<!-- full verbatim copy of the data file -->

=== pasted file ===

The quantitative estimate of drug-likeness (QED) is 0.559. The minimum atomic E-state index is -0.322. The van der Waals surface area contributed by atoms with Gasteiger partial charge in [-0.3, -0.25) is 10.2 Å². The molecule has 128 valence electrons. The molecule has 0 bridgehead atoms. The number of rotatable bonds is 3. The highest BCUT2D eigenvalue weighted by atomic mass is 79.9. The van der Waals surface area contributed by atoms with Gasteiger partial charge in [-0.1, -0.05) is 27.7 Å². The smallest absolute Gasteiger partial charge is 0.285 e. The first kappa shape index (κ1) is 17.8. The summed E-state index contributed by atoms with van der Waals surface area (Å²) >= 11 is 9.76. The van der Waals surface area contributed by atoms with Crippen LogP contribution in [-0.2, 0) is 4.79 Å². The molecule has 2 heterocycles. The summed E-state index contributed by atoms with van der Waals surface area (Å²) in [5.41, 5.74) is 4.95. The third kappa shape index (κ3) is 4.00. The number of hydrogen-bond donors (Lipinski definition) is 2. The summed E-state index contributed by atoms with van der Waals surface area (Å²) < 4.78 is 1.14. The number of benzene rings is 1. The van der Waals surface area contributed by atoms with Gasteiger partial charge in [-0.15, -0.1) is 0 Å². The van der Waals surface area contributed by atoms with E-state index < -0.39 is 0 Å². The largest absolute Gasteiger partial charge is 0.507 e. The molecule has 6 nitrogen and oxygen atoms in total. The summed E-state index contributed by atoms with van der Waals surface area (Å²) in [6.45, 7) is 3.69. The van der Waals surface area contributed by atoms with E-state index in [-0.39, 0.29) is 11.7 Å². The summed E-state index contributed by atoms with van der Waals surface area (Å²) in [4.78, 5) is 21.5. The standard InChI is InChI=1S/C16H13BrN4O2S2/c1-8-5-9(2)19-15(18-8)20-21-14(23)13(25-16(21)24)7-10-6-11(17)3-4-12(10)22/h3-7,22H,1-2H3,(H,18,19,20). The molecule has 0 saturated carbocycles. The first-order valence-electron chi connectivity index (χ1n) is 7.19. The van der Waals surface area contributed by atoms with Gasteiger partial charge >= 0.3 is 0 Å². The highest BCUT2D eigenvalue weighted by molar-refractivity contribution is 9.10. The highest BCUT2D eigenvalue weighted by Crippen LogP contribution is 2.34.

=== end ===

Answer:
The quantitative estimate of drug-likeness (QED) is 0.559. The minimum atomic E-state index is -0.322. The van der Waals surface area contributed by atoms with Gasteiger partial charge in [-0.3, -0.25) is 10.2 Å². The molecule has 128 valence electrons. The molecule has 0 bridgehead atoms. The number of rotatable bonds is 3. The highest BCUT2D eigenvalue weighted by atomic mass is 79.9. The van der Waals surface area contributed by atoms with Gasteiger partial charge in [-0.1, -0.05) is 27.7 Å². The smallest absolute Gasteiger partial charge is 0.285 e. The first kappa shape index (κ1) is 17.8. The summed E-state index contributed by atoms with van der Waals surface area (Å²) >= 11 is 9.76. The van der Waals surface area contributed by atoms with Crippen LogP contribution in [-0.2, 0) is 4.79 Å². The molecule has 2 heterocycles. The summed E-state index contributed by atoms with van der Waals surface area (Å²) in [5.41, 5.74) is 4.95. The third kappa shape index (κ3) is 4.00. The number of hydrogen-bond donors (Lipinski definition) is 2. The summed E-state index contributed by atoms with van der Waals surface area (Å²) < 4.78 is 1.14. The number of benzene rings is 1. The van der Waals surface area contributed by atoms with Gasteiger partial charge in [-0.15, -0.1) is 0 Å². The van der Waals surface area contributed by atoms with E-state index < -0.39 is 0 Å². The largest absolute Gasteiger partial charge is 0.507 e. The molecule has 6 nitrogen and oxygen atoms in total. The summed E-state index contributed by atoms with van der Waals surface area (Å²) in [6.45, 7) is 3.69. The van der Waals surface area contributed by atoms with E-state index in [-0.39, 0.29) is 11.7 Å². The summed E-state index contributed by atoms with van der Waals surface area (Å²) in [4.78, 5) is 21.5. The standard InChI is InChI=1S/C16H13BrN4O2S2/c1-8-5-9(2)19-15(18-8)20-21-14(23)13(25-16(21)24)7-10-6-11(17)3-4-12(10)22/h3-7,22H,1-2H3,(H,18,19,20). The molecule has 0 saturated carbocycles. The first-order valence-electron chi connectivity index (χ1n) is 7.19. The van der Waals surface area contributed by atoms with Gasteiger partial charge >= 0.3 is 0 Å². The highest BCUT2D eigenvalue weighted by molar-refractivity contribution is 9.10. The highest BCUT2D eigenvalue weighted by Crippen LogP contribution is 2.34.